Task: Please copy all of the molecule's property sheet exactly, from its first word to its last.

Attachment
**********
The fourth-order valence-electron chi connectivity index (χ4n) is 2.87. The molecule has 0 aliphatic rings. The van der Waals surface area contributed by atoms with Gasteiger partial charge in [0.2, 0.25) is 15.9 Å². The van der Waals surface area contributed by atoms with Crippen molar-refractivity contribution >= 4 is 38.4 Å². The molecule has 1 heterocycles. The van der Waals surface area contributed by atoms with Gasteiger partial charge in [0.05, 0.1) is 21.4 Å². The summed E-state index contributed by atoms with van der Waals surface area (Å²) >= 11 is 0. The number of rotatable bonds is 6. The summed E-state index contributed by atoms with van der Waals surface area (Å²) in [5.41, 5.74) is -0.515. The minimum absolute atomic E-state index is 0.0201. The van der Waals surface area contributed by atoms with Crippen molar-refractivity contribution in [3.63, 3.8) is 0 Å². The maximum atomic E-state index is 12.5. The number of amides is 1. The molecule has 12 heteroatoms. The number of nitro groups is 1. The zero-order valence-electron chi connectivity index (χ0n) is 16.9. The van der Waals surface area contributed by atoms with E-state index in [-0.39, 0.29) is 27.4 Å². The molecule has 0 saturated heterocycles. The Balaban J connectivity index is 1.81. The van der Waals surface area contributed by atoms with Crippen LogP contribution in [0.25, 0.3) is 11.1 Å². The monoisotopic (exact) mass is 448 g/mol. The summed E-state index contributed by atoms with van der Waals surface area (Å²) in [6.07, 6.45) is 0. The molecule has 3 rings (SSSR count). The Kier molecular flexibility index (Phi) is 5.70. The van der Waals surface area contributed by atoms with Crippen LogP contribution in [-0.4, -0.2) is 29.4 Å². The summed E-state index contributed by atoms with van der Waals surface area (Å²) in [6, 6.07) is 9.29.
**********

The fourth-order valence-electron chi connectivity index (χ4n) is 2.87. The molecule has 0 aliphatic rings. The van der Waals surface area contributed by atoms with Gasteiger partial charge in [0.2, 0.25) is 15.9 Å². The van der Waals surface area contributed by atoms with Crippen molar-refractivity contribution >= 4 is 38.4 Å². The molecule has 1 heterocycles. The van der Waals surface area contributed by atoms with Gasteiger partial charge in [0.05, 0.1) is 21.4 Å². The summed E-state index contributed by atoms with van der Waals surface area (Å²) >= 11 is 0. The number of rotatable bonds is 6. The summed E-state index contributed by atoms with van der Waals surface area (Å²) in [5.41, 5.74) is -0.515. The minimum absolute atomic E-state index is 0.0201. The van der Waals surface area contributed by atoms with Crippen molar-refractivity contribution in [3.63, 3.8) is 0 Å². The maximum atomic E-state index is 12.5. The number of amides is 1. The molecule has 12 heteroatoms. The number of nitro groups is 1. The zero-order valence-electron chi connectivity index (χ0n) is 16.9. The van der Waals surface area contributed by atoms with E-state index in [-0.39, 0.29) is 27.4 Å². The molecule has 0 saturated heterocycles. The Balaban J connectivity index is 1.81. The van der Waals surface area contributed by atoms with Crippen LogP contribution in [0.25, 0.3) is 11.1 Å². The monoisotopic (exact) mass is 448 g/mol. The summed E-state index contributed by atoms with van der Waals surface area (Å²) in [6.07, 6.45) is 0. The molecule has 3 rings (SSSR count). The Kier molecular flexibility index (Phi) is 5.70. The van der Waals surface area contributed by atoms with Crippen LogP contribution in [-0.4, -0.2) is 29.4 Å². The summed E-state index contributed by atoms with van der Waals surface area (Å²) in [6, 6.07) is 9.29.